PFC Charles Arthur Douglass
Third Army, 4th Armored Division,
53rd AIB, CO B, 3rd Platoon
KIA 31 March, 1945
near Vacha, Germany
-- Judith Laura Douglass Nowak --
My dad, Charles A. Douglass (called Chick), was born on January 24, 1916, in
Bethel, Maine. Bethel is in central western Maine, in the foothills of the
White Mountains. It is beautiful country.
My dad went to work as a young boy. His dad owned and operated a saw mill.
My dad worked in the saw mill and also in the woods as a logger. He was a
hard worker and enjoyed being outdoors. He loved to hunt and fish and was
proud of his ability to help provide for his family.
He later moved to Norway, Maine and went to work in a shoe shop. While in
Norway, he met my mother, Jane Staples. She was engaged at the time to some
one else, but when she met my dad, she broke her engagement and married my
dad. They were married on February 18, 1939 in Waterford, Maine. They were
very much in love and extremely happy together. She was shy and very gentle
and he was outgoing and confident that he could take very good care of a
In the late 30's, he served in the National Guard and in the early 40's, he
and my mom moved to So. Portland, Maine where he went to work in the
shipyard, building liberty ships.
On May 25, 1943, they had a healthy baby girl. I was to be their only child.
My dad was thrilled with his little family. He was so proud of us.
A few months later, despite the fact that he had served in the Guard and was
working in the shipyard, he was drafted into the army. He was always willing
to do his part and he felt this was his duty. As time went on and the war
heated up on two fronts, he was a little worried that he wouldn't get to do
his part. He told his sister that he wanted to be sure that his
grandchildren would be proud of his service to his country.
In October, 1944, he came home on what was to be his last furlough. Everyone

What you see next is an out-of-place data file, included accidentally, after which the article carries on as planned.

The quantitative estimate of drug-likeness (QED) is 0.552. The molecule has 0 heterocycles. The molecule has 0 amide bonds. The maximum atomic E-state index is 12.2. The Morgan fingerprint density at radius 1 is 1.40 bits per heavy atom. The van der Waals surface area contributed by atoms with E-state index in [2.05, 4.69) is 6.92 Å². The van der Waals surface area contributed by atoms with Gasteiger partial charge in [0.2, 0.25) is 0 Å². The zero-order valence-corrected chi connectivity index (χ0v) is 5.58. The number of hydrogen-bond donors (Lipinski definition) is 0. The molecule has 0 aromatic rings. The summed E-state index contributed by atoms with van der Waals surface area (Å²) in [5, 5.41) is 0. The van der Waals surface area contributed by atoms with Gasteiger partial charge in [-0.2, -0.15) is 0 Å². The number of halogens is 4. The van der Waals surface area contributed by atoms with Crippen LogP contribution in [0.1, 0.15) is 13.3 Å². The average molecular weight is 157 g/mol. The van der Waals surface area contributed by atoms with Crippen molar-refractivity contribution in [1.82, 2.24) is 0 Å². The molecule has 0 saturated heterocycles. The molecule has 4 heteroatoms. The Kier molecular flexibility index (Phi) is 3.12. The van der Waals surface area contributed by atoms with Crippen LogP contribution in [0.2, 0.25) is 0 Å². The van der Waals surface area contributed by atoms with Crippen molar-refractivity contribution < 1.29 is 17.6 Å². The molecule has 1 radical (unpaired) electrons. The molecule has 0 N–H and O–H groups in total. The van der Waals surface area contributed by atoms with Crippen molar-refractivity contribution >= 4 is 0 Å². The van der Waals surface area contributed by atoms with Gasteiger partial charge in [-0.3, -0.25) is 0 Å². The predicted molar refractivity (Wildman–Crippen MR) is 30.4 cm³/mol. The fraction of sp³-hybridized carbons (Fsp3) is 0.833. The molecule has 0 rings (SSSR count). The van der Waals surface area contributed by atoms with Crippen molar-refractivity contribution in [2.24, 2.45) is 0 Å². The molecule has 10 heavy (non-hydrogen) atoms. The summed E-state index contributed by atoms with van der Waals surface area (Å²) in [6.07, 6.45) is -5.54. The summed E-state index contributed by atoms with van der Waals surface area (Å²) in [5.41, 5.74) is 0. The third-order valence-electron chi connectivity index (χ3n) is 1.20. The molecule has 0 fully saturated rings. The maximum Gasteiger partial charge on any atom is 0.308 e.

wanted pictures of him, especially with me and my mom. I didn't know who
this man was who had suddenly showed up at my house and seemed to occupy all
of my mother's time. In all of the pictures of us together, both of us are
glowering! I didn't want him to hold me and he was mad because I was upset.
I chuckle now, as I look at these pictures. How alike we were and how alike
we looked in those pictures!
He went overseas in November and landed in France. He describes the trip
over. In a letter written on December 20, 1944, he said, "I had a rough
time coming over on the boat. I was sea sick for two days and the rest of the
time, I was just plain sick, what a time! He also said he felt good and his
morale was high. He said he was too busy to think of home.
There are no letters from him again until January 17, 1945. He said they
were keeping them busy. (I would guess the Battle of the Bulge kept a lot of
people busy!) During this time he asked for the 50 cal. machine gun on the
half track. And he reports in his letters that now (Jan.1945), he is a
rifleman, a bazooka man and a machine gunner.
In one letter, he writes, "I have seen a lot over here and I don't desire to
see anymore. All I want to see is home and family." He hated the destruction
of war and he hated burning people out of their homes. He hated what the war
did to people and he hated his part in it.
But, he was an amazing man. In all his letters he never complained about
conditions. He was always pre-occupied with food and described his meals in
great detail. His spirits always seemed to be good. In March, 1945, he
notes that the grass is turning green, the trees are budding and the birds
are singing, just like back home.
In his last letter, March 29,1945, he seems content. He has had a haircut
and shave. He has received lots of mail from home and he feels good and is
getting enough to eat. He was killed two days later.
My mom never remarried and when I asked her why, she said, "I had the best
there was. I would never be able to find another man like your father."
In a letter written to me in case he didn't return, he advises me to follow
the Ten Commandments and I will be OK. His advice was good and solid then
and is still good and solid nearly 55 years later.
Charles A. Douglass (Chick), was a good, strong, loving husband and father
who had a deep abiding love for his family. He also had a deep and abiding
love for his country and sacrificed, without complaint, his life for his
The highest praise possible came from my grandmother, his mother-in-law,
when she stated simply, "Chick was a good boy."